What do you do when you hit rock bottom? If you’re Gayle Martz, author of IT’S IN THE BAG, you use it as foundation to propel yourself to the top. Martz openly shares her entrepreneurial struggle to turn an idea into a multi-million-dollar business at a time when she had just lost her fiancé, job, and home. “This period of my life was rough, but in retrospect I can see that it was fundamental in making me the kind of person who is able to rise above, create a business from nothing, and move forward,” says Martz. Starting a business is not easy and the truth is businesses do fail. Which is why it is important to learn from other people’s experiences (and mistakes). Martz is the founder and former CEO of The SHERPA Pet Trading Company, where she designed, manufactured, and marketed the iconic SHERPA Bag. While she ultimately had a very successful career, it didn’t come without failures, which she discusses in her book in hopes of helping those who might be interested in starting a business of their own or inspiring those currently struggling as an entrepreneur.
While Martz’ book is chock full of valuable information, she shares three tips to help people who might be struggling.
Crying is a waste of time; it ruins your makeup
Yes, she cried. But did crying get Martz to where she is today? No. She confesses to readers that there was a point in her life when she had to pick herself out of her bed after days of crying and tell herself she has no time for this wasted wallowing. “Crying does not accomplish anything except for ruining your makeup,” says Martz. In the world of business, you already have trouble finding enough time in the day, so don’t spend it on activities that won’t help you with your ultimate goal of success. Stop crying and start doing. Doing what, exactly? In her book, Martz breaks down exactly what you need to do to evaluate if you have a viable business idea. Time is much better spent going over that checklist then crying!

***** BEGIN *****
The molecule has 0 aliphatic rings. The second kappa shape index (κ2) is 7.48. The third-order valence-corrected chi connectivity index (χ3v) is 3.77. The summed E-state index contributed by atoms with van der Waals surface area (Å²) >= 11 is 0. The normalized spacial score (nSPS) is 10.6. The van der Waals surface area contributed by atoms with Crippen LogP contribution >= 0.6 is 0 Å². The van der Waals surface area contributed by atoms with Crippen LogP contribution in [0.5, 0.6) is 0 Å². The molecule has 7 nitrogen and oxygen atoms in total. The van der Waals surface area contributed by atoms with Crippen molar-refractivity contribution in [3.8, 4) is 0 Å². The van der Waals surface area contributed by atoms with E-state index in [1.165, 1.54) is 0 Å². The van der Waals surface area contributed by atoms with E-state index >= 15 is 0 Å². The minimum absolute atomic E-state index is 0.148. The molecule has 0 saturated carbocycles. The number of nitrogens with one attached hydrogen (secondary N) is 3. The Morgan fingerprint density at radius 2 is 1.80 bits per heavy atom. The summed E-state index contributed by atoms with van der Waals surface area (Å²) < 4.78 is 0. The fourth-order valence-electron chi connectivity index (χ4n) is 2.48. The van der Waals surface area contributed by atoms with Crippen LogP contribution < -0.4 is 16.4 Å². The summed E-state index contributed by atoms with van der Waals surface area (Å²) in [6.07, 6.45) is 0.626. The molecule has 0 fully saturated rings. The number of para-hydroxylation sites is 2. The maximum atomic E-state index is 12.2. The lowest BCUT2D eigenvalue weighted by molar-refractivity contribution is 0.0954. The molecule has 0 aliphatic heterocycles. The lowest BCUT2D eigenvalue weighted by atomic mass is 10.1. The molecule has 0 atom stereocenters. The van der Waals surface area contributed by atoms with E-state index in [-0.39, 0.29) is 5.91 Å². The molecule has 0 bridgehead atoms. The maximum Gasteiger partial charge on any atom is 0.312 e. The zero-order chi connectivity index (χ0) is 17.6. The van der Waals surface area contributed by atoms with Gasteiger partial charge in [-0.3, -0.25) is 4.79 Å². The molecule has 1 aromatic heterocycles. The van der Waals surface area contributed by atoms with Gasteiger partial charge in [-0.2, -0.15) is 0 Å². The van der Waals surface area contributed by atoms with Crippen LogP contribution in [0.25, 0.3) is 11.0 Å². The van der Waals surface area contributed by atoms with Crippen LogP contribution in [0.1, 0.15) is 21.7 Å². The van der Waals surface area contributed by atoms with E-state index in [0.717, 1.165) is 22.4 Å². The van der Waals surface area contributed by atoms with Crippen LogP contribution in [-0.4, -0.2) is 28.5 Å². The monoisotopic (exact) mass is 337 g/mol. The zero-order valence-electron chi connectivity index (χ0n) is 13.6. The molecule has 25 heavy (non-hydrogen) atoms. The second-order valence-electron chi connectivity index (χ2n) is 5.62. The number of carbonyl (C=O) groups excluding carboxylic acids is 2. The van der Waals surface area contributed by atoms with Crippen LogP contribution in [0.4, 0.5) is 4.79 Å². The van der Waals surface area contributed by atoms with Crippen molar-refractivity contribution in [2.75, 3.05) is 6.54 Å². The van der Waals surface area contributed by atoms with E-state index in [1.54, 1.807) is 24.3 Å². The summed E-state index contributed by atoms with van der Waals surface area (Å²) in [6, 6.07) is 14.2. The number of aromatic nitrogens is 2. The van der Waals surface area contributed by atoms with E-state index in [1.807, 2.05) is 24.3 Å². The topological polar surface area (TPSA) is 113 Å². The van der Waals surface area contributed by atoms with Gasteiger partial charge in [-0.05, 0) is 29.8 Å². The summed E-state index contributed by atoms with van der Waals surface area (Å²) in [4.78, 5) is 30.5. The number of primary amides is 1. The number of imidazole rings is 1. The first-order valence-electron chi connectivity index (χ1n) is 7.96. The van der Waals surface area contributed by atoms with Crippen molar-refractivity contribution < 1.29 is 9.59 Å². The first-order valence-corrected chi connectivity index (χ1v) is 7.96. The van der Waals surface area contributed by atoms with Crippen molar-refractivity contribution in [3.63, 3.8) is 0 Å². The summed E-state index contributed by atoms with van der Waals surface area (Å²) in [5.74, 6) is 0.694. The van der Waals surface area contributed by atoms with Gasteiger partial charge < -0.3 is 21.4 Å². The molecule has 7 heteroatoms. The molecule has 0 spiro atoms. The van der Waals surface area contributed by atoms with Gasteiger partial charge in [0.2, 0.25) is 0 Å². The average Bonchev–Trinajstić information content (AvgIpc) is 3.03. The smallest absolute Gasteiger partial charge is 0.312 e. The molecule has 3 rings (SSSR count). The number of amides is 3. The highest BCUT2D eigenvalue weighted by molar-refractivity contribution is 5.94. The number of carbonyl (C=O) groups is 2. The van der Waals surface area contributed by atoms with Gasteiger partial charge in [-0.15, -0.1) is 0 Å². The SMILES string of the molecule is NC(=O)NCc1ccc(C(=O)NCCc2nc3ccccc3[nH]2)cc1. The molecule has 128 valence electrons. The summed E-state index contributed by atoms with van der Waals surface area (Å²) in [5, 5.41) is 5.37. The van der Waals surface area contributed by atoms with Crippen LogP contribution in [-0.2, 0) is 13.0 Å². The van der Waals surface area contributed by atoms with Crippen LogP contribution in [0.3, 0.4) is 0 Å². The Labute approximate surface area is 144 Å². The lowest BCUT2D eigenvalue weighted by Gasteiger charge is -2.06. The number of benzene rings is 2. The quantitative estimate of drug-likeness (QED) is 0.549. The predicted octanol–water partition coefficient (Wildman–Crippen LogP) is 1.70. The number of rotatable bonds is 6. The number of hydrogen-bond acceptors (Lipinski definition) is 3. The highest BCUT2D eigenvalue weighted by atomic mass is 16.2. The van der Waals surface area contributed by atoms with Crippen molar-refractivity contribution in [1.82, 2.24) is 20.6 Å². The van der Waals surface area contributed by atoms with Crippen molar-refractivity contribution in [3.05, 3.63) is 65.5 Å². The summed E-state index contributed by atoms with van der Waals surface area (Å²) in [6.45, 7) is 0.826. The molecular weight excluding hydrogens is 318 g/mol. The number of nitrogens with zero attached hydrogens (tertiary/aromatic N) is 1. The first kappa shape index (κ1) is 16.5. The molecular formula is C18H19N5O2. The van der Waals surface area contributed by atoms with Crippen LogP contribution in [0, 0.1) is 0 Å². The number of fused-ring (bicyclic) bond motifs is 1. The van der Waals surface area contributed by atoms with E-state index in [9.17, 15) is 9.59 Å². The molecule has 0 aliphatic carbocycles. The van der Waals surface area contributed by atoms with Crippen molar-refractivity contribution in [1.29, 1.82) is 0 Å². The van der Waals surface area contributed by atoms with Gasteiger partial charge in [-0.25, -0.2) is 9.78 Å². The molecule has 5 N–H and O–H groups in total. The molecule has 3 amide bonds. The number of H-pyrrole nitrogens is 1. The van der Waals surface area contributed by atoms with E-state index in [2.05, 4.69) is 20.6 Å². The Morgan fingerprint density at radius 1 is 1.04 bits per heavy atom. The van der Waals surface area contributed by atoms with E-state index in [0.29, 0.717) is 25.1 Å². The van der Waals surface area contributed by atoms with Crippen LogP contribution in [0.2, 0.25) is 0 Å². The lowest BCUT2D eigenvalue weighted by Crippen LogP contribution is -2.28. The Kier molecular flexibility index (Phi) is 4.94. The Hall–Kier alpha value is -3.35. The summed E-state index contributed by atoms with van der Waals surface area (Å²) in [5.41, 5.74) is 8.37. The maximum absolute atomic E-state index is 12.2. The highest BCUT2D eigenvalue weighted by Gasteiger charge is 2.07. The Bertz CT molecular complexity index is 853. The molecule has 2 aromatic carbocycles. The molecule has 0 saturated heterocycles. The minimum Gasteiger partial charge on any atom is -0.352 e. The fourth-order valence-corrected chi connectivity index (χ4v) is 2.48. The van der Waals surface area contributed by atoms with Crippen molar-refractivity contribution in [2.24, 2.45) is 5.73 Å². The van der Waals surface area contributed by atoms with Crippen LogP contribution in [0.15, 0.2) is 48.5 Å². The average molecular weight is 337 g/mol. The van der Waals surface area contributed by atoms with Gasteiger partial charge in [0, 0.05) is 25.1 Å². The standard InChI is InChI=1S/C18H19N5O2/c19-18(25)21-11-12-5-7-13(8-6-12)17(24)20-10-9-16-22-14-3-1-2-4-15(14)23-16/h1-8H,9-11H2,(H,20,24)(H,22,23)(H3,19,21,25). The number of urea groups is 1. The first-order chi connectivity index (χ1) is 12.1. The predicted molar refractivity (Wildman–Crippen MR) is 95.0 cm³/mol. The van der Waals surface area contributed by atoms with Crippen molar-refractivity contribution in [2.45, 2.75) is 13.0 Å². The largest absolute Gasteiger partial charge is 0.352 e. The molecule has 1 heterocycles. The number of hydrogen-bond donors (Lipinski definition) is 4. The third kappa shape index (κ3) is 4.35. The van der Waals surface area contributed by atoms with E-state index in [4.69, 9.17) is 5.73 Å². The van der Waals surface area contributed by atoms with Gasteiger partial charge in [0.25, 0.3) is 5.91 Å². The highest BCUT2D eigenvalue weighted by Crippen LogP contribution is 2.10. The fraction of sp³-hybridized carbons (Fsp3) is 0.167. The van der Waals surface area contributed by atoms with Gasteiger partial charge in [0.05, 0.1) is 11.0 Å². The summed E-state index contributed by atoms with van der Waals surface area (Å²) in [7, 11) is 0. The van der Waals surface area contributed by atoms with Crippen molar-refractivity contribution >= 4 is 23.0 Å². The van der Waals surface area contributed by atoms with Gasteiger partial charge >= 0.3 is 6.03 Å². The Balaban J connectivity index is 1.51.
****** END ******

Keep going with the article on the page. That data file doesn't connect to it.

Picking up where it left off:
Pray with Intent
Every entrepreneur needs to find an activity to calm their mind and give them peace. For Martz it is prayer. When her work brought her to Paris, she would find a Cathedral to go into and pray. “My faith has always been an important part of my life, especially in my entrepreneurial journey with SHERPA. I think the role that spirituality plays in my life can be applied universally to anyone who believes in a power greater than themselves.” Martz encourages readers to find their own version of the cathedrals of Paris. It might be a local church, it might be a park, and it might be the beach-any place that feels “holy” to you. “It is important to try to connect to your spiritual side in a meaningful way. Pray with intent,” says Martz.
Climb Over Negativity
All entrepreneurs can relate to that feeling. When you have an idea that you can’t get out of your head and are passionate about turning into a business venture. “The feeling grows and multiplies until it becomes part of the fabric of your being,” says Martz. That passion might be off-putting to others who might try to talk you out of spreading your entrepreneurial wings, so it is up to you and only you to be strong and push past whatever is disempowering. “I operate from emotional intelligence. We entrepreneurs have no choice. We operate with intent and do the very best we can do. We climb over the negativity,” says Martz.
When you find the one thing you really want to do, don’t let anything stop you. “We are all on our own journey in life. I want to share my story and experiences with you in hopes that it helps you become the person you want to be,” says Martz. For pages of inspiration and valuable tips on how to turn a passion into a business, check out IT’S IN THE BAG.
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